After the death of a close relative, the money they have left behind is not always on everyone’s mind. But after the dust has settled, sorting through a will can reveal that individuals who may have assumed they would be left an inheritance were not, which can lead to complicated and messy legal battles with high emotions on both sides. If you have substantial belief that the will of a loved one was not valid or significantly outdated, you may be able to challenge the document for a more accurate interpretation. This is not always possible, and not everyone who thinks they have the right to do so actually is. Here’s a quick look.
Valid Reasons to Challenge: Not all reasons are good ones to challenge, at least not legally. Here are a few that could merit you legal standing and a further look into the validity of the document.
- Fraud, Forgery, or Undue Influence. This is the one you’ll always see in action movies—the wealthy heiress has died, and the evil villain is somehow the sole beneficiary! That can’t be right. If you have proof that the deceased or the will was manipulated or otherwise invalid, it can result in a successful challenge.
- Subsequent Editions. A surprise twist arises in our drama film: the heiress wrote another true will just before death—and you found it! Having an outdated document presented as the most accurate is one sure way to get it thrown out, and possessing the newer document should override the old.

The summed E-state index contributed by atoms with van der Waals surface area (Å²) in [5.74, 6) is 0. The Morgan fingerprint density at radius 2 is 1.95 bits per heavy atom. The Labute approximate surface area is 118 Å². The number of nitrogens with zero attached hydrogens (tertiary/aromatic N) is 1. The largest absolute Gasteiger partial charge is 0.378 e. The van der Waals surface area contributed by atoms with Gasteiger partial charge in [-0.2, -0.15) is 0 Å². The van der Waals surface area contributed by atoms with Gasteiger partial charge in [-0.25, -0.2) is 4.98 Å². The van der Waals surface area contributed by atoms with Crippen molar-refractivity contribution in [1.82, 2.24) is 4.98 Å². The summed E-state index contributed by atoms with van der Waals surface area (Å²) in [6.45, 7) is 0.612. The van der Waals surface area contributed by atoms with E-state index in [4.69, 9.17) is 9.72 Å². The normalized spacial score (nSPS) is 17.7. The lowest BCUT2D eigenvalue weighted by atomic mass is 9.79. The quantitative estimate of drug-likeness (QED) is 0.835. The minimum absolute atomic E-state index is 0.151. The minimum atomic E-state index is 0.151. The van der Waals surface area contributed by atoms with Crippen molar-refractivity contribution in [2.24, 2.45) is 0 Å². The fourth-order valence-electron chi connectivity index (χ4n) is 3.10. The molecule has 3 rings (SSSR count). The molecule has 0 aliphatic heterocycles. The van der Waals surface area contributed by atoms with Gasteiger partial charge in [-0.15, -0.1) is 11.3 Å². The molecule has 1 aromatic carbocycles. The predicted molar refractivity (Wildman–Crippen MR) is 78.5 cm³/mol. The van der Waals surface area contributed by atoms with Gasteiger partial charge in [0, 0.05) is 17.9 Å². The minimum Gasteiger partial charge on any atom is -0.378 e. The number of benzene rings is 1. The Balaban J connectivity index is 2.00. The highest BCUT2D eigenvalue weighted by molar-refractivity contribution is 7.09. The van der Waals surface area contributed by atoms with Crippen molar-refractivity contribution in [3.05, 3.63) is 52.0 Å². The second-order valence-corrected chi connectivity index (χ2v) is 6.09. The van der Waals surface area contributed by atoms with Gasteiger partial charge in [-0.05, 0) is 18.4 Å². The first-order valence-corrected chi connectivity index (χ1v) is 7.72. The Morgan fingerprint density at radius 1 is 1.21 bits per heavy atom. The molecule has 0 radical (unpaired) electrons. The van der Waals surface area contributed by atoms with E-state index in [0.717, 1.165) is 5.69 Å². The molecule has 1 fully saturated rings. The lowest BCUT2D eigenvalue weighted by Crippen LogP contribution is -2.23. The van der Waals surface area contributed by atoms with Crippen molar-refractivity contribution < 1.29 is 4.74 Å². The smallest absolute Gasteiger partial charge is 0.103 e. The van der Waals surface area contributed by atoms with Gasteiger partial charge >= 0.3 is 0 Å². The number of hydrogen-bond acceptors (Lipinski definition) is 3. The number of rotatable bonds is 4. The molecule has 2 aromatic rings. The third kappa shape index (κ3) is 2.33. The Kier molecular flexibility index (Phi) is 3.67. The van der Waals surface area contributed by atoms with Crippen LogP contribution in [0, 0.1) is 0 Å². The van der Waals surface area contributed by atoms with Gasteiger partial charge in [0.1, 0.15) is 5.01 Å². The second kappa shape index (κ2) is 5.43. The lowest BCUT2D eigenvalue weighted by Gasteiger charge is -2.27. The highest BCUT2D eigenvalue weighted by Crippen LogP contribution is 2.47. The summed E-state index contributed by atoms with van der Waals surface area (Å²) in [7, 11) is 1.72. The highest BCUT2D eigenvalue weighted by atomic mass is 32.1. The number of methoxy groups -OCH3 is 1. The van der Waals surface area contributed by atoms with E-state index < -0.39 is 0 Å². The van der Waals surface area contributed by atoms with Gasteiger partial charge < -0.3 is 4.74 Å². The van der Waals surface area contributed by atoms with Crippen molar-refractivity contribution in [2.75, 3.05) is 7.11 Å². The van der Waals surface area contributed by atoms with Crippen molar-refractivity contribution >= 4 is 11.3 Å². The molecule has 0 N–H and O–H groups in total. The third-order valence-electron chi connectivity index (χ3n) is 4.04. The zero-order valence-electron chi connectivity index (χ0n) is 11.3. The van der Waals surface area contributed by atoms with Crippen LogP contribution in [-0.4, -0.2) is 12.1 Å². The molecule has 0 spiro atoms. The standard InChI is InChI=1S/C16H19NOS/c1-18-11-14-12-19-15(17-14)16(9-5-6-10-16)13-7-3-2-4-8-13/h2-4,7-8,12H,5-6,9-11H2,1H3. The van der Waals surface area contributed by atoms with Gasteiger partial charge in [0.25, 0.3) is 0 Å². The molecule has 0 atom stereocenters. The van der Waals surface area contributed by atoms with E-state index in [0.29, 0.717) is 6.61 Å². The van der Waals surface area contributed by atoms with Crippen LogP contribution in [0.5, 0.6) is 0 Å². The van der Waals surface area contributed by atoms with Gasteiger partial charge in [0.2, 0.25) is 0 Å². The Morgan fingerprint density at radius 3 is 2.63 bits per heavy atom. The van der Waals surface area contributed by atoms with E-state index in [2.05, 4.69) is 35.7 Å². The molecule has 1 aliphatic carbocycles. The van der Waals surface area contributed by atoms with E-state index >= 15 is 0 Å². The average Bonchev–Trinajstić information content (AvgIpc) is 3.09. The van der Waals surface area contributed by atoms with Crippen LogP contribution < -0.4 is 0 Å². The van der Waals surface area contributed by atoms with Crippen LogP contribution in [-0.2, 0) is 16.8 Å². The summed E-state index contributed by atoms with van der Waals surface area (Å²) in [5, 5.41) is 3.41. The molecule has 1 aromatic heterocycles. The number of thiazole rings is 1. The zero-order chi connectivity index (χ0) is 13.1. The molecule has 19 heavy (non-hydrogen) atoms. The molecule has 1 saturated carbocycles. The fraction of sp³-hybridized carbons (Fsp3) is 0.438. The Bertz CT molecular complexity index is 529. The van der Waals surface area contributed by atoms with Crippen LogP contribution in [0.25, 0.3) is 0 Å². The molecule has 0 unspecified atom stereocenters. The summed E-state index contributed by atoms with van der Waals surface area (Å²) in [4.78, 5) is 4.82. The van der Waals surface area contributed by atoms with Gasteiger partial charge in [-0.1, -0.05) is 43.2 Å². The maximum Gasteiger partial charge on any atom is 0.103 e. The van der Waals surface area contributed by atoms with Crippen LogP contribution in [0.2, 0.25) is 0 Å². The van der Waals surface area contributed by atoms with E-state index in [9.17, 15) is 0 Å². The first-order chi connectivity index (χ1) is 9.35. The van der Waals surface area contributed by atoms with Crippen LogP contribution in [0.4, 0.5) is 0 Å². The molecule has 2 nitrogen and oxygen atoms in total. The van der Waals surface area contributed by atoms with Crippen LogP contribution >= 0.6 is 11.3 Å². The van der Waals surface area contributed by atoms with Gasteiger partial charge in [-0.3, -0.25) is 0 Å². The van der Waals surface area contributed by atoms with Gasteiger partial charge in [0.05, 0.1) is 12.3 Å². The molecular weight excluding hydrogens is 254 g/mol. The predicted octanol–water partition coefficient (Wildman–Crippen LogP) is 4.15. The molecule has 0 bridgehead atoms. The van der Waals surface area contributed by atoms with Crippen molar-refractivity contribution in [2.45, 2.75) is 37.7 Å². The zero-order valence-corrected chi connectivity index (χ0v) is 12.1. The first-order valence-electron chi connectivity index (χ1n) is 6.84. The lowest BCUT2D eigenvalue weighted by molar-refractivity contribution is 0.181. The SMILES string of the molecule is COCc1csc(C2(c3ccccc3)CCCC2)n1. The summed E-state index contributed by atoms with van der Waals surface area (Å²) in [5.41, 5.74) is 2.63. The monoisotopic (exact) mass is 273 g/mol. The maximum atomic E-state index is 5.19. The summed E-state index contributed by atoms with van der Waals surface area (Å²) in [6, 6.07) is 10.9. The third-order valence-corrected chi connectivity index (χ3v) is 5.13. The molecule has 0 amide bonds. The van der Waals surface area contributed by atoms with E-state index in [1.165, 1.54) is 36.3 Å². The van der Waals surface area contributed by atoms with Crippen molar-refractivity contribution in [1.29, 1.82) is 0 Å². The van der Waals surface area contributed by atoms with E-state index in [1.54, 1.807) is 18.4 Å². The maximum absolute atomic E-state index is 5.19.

- Testamentary Capacity. This means that the person who made the document was not properly able to do so because they lacked the mental capacity, either through being under the influence of a substance, was senile, or insane.
- Provisions Per State. The laws required by each state for a will to be valid can vary greatly, and if one document is valid in a particular state it won’t necessarily be so in another. If the document you wish to question does not meet the necessary requirements for its designated state, it can be found invalid for this reason.
- Sufficient and Appropriate Witnesses. Just writing a will alone without the proper amount of witnesses for signing, as well as often a legal representative means that it can also be found invalid.
Who Can Challenge for Inheritance Rights? Not everyone is entitled to receive something after a death, and the only people who can even consider challenging the document include children, heirs, spouses, or other creditors. Surviving spouses generally have the largest rights to the assets of their now deceased spouse, and there is no legally protected right to an inheritance for children or grandchildren.
How to Know if Your Case Fits? If you are considering challenging for your inheritance, there is a lot more to the process of determining eligibility than just described in this short post. For a professional legal opinion, contact the attorneys here at Borrus, Goldin, Foley, Vignuolo, Hyman and Stahl PC for a consultation today at 732-422-1000.